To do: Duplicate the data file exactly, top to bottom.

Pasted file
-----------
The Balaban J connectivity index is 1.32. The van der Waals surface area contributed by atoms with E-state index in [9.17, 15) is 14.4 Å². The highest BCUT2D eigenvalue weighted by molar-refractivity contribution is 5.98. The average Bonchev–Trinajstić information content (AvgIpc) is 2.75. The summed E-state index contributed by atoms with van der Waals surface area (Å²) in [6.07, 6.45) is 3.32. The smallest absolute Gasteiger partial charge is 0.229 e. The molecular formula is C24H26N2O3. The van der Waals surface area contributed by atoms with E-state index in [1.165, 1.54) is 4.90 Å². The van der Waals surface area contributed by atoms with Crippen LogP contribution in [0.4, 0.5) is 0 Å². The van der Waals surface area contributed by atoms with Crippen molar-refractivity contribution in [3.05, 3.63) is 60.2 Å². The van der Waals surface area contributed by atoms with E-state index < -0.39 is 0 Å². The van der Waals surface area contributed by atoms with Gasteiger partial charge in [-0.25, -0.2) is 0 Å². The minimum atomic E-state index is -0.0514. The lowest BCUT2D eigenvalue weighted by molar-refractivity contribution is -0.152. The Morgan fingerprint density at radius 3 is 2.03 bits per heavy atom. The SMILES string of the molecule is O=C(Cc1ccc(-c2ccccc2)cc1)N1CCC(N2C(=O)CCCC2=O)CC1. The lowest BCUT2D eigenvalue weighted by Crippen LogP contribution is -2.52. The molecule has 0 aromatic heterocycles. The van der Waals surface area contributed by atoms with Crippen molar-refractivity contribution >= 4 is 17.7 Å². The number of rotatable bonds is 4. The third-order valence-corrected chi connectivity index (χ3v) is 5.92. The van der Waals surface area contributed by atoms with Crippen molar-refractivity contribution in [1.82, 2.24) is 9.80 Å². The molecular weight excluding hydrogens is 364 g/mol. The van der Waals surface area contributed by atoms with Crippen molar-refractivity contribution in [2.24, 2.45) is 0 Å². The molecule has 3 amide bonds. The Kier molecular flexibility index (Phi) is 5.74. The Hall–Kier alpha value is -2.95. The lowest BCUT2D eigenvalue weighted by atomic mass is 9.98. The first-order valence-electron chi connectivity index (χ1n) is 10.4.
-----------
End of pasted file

The Balaban J connectivity index is 1.32. The van der Waals surface area contributed by atoms with E-state index in [9.17, 15) is 14.4 Å². The highest BCUT2D eigenvalue weighted by molar-refractivity contribution is 5.98. The average Bonchev–Trinajstić information content (AvgIpc) is 2.75. The summed E-state index contributed by atoms with van der Waals surface area (Å²) in [6.07, 6.45) is 3.32. The smallest absolute Gasteiger partial charge is 0.229 e. The molecular formula is C24H26N2O3. The van der Waals surface area contributed by atoms with E-state index in [1.165, 1.54) is 4.90 Å². The van der Waals surface area contributed by atoms with Crippen LogP contribution in [0.4, 0.5) is 0 Å². The van der Waals surface area contributed by atoms with Crippen molar-refractivity contribution in [3.05, 3.63) is 60.2 Å². The van der Waals surface area contributed by atoms with E-state index < -0.39 is 0 Å². The van der Waals surface area contributed by atoms with Gasteiger partial charge in [-0.25, -0.2) is 0 Å². The minimum atomic E-state index is -0.0514. The lowest BCUT2D eigenvalue weighted by molar-refractivity contribution is -0.152. The Morgan fingerprint density at radius 3 is 2.03 bits per heavy atom. The SMILES string of the molecule is O=C(Cc1ccc(-c2ccccc2)cc1)N1CCC(N2C(=O)CCCC2=O)CC1. The lowest BCUT2D eigenvalue weighted by Crippen LogP contribution is -2.52. The molecule has 0 aromatic heterocycles. The van der Waals surface area contributed by atoms with Crippen molar-refractivity contribution >= 4 is 17.7 Å². The number of rotatable bonds is 4. The third-order valence-corrected chi connectivity index (χ3v) is 5.92. The van der Waals surface area contributed by atoms with Crippen molar-refractivity contribution in [1.82, 2.24) is 9.80 Å². The molecular weight excluding hydrogens is 364 g/mol. The van der Waals surface area contributed by atoms with Crippen molar-refractivity contribution in [2.24, 2.45) is 0 Å². The molecule has 3 amide bonds. The Kier molecular flexibility index (Phi) is 5.74. The Hall–Kier alpha value is -2.95. The lowest BCUT2D eigenvalue weighted by atomic mass is 9.98. The first-order valence-electron chi connectivity index (χ1n) is 10.4.